Tidal plans to provide listeners with "high fidelity sound quality, high definition music videos, and curated editorial, expertly crafted by experienced music journalists." Run by Scandinavian company Aspiro, Tidal hopes to compete with other traditional streaming services, but it's also trying to corner the market of high-end users whose main complaint about streaming and digital music is that it is often very low-quality.

On its most basic tier, Tidal doesn't sound or look all that different from Spotify. Users can create playlists, set up a song queue, and access songs directly. The only distinctive aspect at this level is the ability to access music videos. This could give artists another platform on which to debut videos, instead of having to use Vevo, the YouTube-based music video site jointly owned by Universal Music, Sony Music, Google, and Abu Dhabi Media. But there's one big difference from Spotify.

Jay-Z and Beyoncé Win McNamee via Getty

Why Jay Z's name matters

Most music streaming companies fail because they lack enough users to offset the massive cost of an extensive music catalog. Currently, the licenses it takes to play a large amount of the popular music canon require an enormous amount of money, especially if you want to launch an interactive streaming service like Tidal.

Interactive streaming services, where users can pick, song by song, what they want to listen to next, have to license music directly with the artists. Instead of paying a blanket fee under the compulsory license (like Pandora does), interactive streaming services have to make deals with individual artists and labels. These direct deals are what made it possible for Taylor Swift to pull out of her Spotify deal in 2014. (Swift's musical catalog, with the exception of 1989, is available on Tidal.)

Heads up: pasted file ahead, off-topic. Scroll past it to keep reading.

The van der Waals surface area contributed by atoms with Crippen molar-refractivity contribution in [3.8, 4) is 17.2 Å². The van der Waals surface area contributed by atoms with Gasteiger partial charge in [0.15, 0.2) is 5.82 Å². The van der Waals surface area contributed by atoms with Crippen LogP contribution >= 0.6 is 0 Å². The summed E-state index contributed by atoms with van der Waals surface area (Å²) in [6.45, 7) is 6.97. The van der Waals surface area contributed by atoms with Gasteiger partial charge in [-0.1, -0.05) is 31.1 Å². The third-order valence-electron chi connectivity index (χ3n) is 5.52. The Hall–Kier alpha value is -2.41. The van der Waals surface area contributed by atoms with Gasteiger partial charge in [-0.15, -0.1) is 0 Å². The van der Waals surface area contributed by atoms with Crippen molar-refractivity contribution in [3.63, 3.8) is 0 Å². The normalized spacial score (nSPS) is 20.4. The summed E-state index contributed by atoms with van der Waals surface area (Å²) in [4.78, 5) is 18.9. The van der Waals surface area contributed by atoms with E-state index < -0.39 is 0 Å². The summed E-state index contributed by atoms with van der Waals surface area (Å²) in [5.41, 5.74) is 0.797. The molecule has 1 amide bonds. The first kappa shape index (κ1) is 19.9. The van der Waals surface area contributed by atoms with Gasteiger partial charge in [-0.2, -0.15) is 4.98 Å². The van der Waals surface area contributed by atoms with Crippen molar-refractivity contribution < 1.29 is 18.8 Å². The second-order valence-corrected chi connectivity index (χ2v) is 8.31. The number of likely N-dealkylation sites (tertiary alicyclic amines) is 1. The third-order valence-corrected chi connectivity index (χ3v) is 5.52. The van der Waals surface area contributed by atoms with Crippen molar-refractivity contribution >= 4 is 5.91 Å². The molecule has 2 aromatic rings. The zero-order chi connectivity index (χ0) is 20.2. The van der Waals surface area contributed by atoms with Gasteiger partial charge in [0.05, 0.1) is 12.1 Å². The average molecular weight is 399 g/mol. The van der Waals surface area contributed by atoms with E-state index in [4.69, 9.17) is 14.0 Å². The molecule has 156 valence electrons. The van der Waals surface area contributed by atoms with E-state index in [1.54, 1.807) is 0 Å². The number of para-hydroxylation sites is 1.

Licensing is why so many music-streaming startups completely fail, which is why Jay Z's name on this product matters. No other music-streaming service has an artist of Jay Z's caliber as a spokesperson. Jay Z's renown in the industry may convince artists to give this platform a shot.

"There’s only one person with a bigger Rolodex than [Interscope Records founder] Jimmy Iovine, and that’s Jay Z," one source told the New York Post. In 2008, Jay Z launched his own record label, RocNation. He quickly snatched up major musicians like Rihanna and Kanye West to join his venture, and then signed a contract with Sony Music. It gave him credibility as a businessman, but it also gave him a network of people who trust him.

Just look at this video Tidal released Monday at noon as a teaser for the live announcement event:

TIDAL | #TIDALforALL

Louder than words. The revolution is coming. Turn up. #TIDALforALL

Posted by TIDAL on Monday, March 30, 2015

Jay Z seems to have had no problem recruiting artists to put their music on Tidal, and the platform seems ready to be more than a listening service. It also aims to take music curation to another level, with top-10 lists featuring new and worthwhile artists.

Ultimately, Tidal is a musician's music player. The payout seems higher, the interface is fine, and there's a level of sound quality that will interest the audiophiles of the world.

Whether that can survive after the initial publicity blitz will be left up to listeners.